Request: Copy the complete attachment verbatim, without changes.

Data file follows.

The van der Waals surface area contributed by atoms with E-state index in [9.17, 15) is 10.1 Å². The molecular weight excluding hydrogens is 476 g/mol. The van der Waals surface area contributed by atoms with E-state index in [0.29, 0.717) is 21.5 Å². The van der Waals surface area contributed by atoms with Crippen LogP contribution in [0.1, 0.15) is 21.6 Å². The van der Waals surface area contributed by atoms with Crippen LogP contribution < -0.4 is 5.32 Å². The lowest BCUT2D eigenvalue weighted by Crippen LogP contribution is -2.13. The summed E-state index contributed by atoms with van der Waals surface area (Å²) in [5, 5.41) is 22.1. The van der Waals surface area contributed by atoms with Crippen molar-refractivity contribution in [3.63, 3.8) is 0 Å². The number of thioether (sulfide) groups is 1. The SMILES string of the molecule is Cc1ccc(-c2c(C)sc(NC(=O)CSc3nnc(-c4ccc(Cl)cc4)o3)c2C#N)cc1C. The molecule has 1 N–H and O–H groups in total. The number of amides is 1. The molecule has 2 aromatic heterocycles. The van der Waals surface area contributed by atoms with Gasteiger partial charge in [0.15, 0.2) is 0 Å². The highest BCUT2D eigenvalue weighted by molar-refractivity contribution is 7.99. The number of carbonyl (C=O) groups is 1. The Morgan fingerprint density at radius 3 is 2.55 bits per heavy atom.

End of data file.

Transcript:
The van der Waals surface area contributed by atoms with E-state index in [9.17, 15) is 10.1 Å². The molecular weight excluding hydrogens is 476 g/mol. The van der Waals surface area contributed by atoms with E-state index in [0.29, 0.717) is 21.5 Å². The van der Waals surface area contributed by atoms with Crippen LogP contribution in [0.1, 0.15) is 21.6 Å². The van der Waals surface area contributed by atoms with Crippen LogP contribution < -0.4 is 5.32 Å². The lowest BCUT2D eigenvalue weighted by Crippen LogP contribution is -2.13. The summed E-state index contributed by atoms with van der Waals surface area (Å²) in [5, 5.41) is 22.1. The van der Waals surface area contributed by atoms with Crippen molar-refractivity contribution in [3.63, 3.8) is 0 Å². The number of thioether (sulfide) groups is 1. The SMILES string of the molecule is Cc1ccc(-c2c(C)sc(NC(=O)CSc3nnc(-c4ccc(Cl)cc4)o3)c2C#N)cc1C. The molecule has 1 N–H and O–H groups in total. The number of amides is 1. The molecule has 2 aromatic heterocycles. The van der Waals surface area contributed by atoms with Gasteiger partial charge in [0.15, 0.2) is 0 Å². The highest BCUT2D eigenvalue weighted by molar-refractivity contribution is 7.99. The number of carbonyl (C=O) groups is 1. The Morgan fingerprint density at radius 3 is 2.55 bits per heavy atom.